No matter what we do, what we do matters.
Meet Dan Karrow. Dan is a Youth Soccer Coach with Roadrunners Soccer Club in Downers Grove, IL. As a soccer Mom, I can appreciate the art and philosophy that goes into coaching kids in youth sports. Dan’s love of both the game and coaching are evident in his work on and off the field.
G: How did you get involved with soccer and coaching?
D: I played soccer my whole life. I was four when I started playing and it was the only sport I really cared about. I played all the way through college. At one point in college I thought I was going to be a history teacher. I was asked to be a grad assistant coach on my college team after graduation to get my Master’s Degree and teach, but I fell in love with coaching. It’s such a unique platform to interact with people.
G: What do you love most about coaching?
D: Well for one I just love the game. I also think that gratitude is really important, and so a big part of life for me is taking advantage of the gifts that you have been given, and I love coaching. I wanted to be the best coach that I can be so that I can use this platform to help the kids learn to be the best that they can be and to develop their gifts and talents in ways that they can transfer to other areas in their life.
G: I have always had the sense that you coach the kids in a way that what happens on the field is supposed to transcend soccer and be skills that they can use for life. What are some of these skills you hope they are building on under your leadership?
D: I want the kids to learn to embrace taking risks. To be okay with being themselves. They don’t all have to play in a certain way, so I want them to learn what their own unique strengths are and to develop those. I believe that we become what we think about. So many people go through life where they just react, and I want them to learn to work towards and create a plan for what they really want in life. I think that soccer is great because it’s a team sport, so it’s recognizing that you are playing for something bigger. I want the kids to learn that selfishness is not going to make you better or your team better. When you put someone else first, they will do the same for you, and now everyone is getting better.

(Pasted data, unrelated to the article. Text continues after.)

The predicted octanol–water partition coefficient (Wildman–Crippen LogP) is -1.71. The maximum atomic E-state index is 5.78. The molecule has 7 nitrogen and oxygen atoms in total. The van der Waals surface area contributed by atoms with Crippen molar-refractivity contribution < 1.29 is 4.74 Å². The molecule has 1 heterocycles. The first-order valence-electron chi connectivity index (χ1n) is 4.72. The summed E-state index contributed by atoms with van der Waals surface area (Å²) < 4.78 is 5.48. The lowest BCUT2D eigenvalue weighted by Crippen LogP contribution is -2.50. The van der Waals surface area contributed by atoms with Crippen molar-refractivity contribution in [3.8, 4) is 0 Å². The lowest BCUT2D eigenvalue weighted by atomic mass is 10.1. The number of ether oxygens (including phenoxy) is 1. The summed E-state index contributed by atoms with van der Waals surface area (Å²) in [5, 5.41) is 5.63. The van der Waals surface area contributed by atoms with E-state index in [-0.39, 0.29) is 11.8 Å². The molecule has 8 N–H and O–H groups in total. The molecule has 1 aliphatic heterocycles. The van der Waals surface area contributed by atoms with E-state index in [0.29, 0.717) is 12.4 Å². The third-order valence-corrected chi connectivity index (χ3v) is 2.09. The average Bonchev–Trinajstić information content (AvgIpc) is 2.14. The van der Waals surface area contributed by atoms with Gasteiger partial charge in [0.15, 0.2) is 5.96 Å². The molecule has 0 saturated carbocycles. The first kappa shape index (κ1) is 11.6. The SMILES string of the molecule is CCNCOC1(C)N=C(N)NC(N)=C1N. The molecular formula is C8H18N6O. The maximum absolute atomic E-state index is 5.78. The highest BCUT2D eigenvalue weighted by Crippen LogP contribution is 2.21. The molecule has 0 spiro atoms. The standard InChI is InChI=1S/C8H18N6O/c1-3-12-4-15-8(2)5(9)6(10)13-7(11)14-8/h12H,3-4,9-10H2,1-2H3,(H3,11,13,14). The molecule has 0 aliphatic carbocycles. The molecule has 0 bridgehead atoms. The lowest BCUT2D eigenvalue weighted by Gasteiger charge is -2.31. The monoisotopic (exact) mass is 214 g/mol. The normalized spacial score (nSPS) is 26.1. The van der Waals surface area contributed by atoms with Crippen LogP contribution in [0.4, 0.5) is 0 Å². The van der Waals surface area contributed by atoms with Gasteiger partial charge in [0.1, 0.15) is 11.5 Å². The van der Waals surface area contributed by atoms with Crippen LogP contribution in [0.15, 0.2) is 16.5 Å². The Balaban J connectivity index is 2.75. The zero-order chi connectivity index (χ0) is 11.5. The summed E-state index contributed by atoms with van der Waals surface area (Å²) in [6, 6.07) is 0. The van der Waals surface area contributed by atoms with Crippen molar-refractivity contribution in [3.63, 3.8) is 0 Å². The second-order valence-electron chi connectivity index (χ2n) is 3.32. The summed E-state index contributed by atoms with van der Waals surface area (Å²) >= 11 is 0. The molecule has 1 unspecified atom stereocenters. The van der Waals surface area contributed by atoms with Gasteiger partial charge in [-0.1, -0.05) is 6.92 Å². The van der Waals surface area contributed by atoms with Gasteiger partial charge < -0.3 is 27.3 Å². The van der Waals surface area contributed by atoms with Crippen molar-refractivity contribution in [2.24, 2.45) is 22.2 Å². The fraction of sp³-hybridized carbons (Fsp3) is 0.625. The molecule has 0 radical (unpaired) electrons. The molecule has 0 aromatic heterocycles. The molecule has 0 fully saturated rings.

G: Those are great lessons that show the impact that it can have on kids to be coached in this way. Can you imagine how powerful it can be if we raised kids with this mindset?
D: Yes, I think sometimes we get caught up in measuring success, but there are so many different ways of being successful. Sure grades, goals and wins are measures of success. But some kids are natural leaders. Some are emotionally strong. I like to get the kids thinking of ways they can contribute to the team.
G: Kids are being raised now to see the glory, the money and the fame behind pro sports, and the real love of the game or the life lessons in sports can get lost not only for kids, but for parents too. It can pretty quickly get to be all about winning.
D: Yes. When they lose, the kids are learning about setbacks. And as a parent it’s tough. Parents want the best for their kids, and I see it with my own son. Being part of a successful team is part of that, but part of the challenge for me as a coach is to balance that success versus development and how best to do that. A very small percentage will go on to be professionals, and we have to keep that in mind. So what are these kids really getting out of playing a sport? I want to give any players that have that potential a pathway to make it there, but it’s a small percentage so it’s really about the bigger picture.